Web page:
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News | Sept. 1, 2021

D.C.-based recruiter administers CPR in local coffee shop

By Mark Rickert Baltimore Recruiting Battalion

As a barista yelled, ““She’s having a heart attack!” about a middle-aged woman who had fallen out of her chair onto the floor, Staff Sgt. Mena Ibrahim took action.

He rolled the woman onto her back and tried to make her comfortable. He called 911 and explained the situation to the emergency operator, pointing out that he knew CPR, but his certifications had expired. The operator gave him the go-ahead, and for the next seven minutes, Ibrahim’s training kicked in.

“I put hand-over-hand at the center of her chest,” he said, “and beat as hard as I could to the rhythm of Staying Alive—that’s how I was trained.”

According to Ibrahim, his military training provided him with the necessary tools to handle the situation.

“They teach you to stay calm and cool in a stressful situation,” he said. “They teach you basic Soldier survival skills. We’re trained for these things. Distressed moments come, and your training kicks in.”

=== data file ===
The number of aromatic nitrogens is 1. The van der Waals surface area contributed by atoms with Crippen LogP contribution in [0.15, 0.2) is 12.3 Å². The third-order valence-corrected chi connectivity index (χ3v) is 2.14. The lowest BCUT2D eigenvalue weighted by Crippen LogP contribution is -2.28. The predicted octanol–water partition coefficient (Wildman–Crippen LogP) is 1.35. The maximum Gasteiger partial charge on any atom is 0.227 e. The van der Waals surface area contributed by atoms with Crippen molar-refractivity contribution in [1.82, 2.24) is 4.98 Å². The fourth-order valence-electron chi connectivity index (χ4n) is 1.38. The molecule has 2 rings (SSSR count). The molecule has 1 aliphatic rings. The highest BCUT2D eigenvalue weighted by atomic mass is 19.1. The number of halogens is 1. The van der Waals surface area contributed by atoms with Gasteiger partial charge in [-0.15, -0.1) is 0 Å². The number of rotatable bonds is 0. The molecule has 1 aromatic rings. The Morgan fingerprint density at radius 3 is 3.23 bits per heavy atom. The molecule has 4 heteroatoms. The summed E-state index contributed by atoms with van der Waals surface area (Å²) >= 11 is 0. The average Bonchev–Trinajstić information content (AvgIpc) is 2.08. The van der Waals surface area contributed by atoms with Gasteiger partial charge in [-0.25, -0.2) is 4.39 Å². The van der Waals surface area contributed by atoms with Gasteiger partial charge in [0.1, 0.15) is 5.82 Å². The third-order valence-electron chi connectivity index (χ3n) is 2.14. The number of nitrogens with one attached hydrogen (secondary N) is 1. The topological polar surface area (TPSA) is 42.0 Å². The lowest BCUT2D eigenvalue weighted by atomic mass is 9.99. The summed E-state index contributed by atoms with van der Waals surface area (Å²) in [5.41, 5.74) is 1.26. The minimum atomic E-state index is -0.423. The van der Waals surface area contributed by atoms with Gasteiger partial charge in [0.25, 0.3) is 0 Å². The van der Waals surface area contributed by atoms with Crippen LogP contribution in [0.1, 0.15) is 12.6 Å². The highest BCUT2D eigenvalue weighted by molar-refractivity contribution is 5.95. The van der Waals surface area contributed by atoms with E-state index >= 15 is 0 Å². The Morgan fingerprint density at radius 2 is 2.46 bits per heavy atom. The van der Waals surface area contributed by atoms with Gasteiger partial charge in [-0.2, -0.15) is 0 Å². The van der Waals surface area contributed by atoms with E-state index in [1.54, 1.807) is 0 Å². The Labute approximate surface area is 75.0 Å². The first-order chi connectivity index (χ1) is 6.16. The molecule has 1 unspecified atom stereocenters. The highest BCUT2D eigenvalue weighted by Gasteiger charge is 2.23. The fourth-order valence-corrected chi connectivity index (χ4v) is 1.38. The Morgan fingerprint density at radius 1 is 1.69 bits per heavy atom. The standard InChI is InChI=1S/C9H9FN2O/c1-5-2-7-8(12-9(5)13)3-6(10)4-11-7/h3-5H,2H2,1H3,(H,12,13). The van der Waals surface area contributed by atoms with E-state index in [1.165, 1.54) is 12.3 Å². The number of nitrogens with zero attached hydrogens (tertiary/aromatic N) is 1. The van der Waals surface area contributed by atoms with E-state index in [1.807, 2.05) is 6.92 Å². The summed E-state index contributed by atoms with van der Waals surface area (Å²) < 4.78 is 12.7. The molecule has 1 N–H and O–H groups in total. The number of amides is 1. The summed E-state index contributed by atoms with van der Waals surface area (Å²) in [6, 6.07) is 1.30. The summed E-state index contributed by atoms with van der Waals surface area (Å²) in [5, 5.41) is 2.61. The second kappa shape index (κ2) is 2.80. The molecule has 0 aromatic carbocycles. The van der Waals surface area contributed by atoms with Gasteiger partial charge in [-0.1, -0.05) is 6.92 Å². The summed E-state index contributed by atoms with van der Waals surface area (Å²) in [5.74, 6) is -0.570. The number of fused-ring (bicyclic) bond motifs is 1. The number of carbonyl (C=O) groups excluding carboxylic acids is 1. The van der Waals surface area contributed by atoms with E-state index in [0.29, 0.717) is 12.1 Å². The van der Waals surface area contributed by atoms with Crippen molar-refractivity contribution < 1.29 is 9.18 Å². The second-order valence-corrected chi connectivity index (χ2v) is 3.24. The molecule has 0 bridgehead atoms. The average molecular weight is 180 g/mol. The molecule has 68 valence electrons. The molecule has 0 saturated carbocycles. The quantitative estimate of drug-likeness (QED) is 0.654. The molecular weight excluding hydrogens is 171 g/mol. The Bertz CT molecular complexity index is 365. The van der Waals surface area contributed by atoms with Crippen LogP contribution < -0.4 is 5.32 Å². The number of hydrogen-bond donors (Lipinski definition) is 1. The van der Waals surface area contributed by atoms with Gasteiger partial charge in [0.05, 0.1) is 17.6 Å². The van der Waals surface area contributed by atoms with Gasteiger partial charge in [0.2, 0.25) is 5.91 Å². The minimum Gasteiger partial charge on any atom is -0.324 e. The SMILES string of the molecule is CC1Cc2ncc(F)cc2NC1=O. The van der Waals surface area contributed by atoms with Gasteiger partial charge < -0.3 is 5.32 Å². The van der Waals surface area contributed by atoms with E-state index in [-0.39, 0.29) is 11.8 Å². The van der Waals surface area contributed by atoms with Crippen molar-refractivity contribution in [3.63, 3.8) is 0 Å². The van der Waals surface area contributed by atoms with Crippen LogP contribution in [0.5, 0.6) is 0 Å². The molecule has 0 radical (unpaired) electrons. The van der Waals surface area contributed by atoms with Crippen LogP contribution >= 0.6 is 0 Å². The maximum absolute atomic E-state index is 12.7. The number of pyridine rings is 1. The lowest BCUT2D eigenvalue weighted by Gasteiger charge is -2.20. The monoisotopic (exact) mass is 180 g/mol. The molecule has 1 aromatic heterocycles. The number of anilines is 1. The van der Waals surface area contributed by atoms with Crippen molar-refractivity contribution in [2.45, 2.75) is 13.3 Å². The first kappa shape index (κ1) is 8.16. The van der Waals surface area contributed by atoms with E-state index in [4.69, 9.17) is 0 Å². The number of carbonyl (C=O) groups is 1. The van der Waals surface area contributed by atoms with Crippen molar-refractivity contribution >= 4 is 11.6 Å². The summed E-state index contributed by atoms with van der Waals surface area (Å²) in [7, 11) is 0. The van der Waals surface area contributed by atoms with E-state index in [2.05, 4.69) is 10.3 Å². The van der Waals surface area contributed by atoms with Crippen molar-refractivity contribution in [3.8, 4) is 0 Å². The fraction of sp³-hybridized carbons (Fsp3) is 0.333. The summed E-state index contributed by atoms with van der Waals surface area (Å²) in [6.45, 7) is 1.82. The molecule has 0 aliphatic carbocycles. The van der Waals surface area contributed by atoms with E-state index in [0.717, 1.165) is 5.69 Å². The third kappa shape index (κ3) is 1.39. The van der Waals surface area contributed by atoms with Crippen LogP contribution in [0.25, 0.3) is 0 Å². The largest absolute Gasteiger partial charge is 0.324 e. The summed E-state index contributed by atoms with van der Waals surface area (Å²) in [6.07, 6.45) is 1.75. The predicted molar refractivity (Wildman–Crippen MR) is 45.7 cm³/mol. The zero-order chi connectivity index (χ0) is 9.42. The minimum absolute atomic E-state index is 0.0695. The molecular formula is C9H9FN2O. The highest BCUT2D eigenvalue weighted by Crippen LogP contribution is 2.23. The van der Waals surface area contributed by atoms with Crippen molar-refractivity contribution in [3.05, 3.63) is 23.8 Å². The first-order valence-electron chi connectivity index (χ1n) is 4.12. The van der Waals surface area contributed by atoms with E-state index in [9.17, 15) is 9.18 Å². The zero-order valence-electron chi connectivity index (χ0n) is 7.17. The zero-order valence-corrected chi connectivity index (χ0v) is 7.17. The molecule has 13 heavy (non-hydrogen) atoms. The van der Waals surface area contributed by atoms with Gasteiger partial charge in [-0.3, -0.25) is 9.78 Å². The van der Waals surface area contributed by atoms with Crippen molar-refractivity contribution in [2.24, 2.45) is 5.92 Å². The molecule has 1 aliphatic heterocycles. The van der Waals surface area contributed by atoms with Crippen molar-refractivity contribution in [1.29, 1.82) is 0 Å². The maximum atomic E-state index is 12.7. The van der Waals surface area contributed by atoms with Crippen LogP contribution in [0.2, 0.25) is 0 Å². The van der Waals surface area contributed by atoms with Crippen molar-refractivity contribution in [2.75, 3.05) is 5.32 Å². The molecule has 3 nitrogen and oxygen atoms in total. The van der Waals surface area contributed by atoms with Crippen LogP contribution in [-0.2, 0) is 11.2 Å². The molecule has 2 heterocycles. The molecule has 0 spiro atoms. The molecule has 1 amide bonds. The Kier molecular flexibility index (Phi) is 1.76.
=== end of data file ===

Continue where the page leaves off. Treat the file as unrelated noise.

When the EMT rushed inside, Ibrahim moved out of the way and headed for the door, hearing the bleeps of defibrillators as he left the shop.   

“Being a Soldier definitely comes with responsibility,” said Ibrahim, referring to the many expectant eyes he recalls seeing in the shop, as he was the only person there in a uniform when the incident occurred. “For us it’s 24/7 professionalism all the time. It’s something we live by. Also, you see your battle buddy—or just a fellow human being—gasping for air, and you go and help. It’s second nature.”

Ibrahim said he does not know the condition of the woman but he hopes his response helped to save her life.

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